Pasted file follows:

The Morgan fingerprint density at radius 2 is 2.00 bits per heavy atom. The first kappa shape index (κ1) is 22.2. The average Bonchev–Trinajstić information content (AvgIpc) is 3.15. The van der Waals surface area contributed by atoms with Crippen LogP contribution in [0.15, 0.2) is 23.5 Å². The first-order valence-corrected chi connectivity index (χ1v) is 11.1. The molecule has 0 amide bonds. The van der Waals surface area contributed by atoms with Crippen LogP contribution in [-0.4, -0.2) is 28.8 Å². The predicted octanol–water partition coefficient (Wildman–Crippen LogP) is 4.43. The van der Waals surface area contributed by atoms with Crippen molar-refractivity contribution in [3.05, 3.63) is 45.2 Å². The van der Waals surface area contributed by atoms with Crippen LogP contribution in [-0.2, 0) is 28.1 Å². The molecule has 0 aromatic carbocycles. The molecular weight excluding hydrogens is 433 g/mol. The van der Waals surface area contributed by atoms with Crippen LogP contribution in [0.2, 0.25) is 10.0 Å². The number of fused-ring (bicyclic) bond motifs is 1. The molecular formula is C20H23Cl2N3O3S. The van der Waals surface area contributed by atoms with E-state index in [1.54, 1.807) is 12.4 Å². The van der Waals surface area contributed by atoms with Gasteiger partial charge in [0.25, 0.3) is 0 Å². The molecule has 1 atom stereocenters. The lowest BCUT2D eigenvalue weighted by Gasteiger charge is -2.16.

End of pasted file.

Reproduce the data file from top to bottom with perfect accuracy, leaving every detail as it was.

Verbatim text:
The Morgan fingerprint density at radius 2 is 2.00 bits per heavy atom. The first kappa shape index (κ1) is 22.2. The average Bonchev–Trinajstić information content (AvgIpc) is 3.15. The van der Waals surface area contributed by atoms with Crippen LogP contribution in [0.15, 0.2) is 23.5 Å². The first-order valence-corrected chi connectivity index (χ1v) is 11.1. The molecule has 0 amide bonds. The van der Waals surface area contributed by atoms with Crippen LogP contribution in [-0.4, -0.2) is 28.8 Å². The predicted octanol–water partition coefficient (Wildman–Crippen LogP) is 4.43. The van der Waals surface area contributed by atoms with Crippen molar-refractivity contribution in [3.05, 3.63) is 45.2 Å². The van der Waals surface area contributed by atoms with Crippen LogP contribution in [-0.2, 0) is 28.1 Å². The molecule has 0 aromatic carbocycles. The molecular weight excluding hydrogens is 433 g/mol. The van der Waals surface area contributed by atoms with Crippen LogP contribution in [0.2, 0.25) is 10.0 Å². The number of fused-ring (bicyclic) bond motifs is 1. The molecular formula is C20H23Cl2N3O3S. The van der Waals surface area contributed by atoms with E-state index in [1.54, 1.807) is 12.4 Å². The van der Waals surface area contributed by atoms with Gasteiger partial charge in [0.25, 0.3) is 0 Å². The molecule has 1 atom stereocenters. The lowest BCUT2D eigenvalue weighted by Gasteiger charge is -2.16.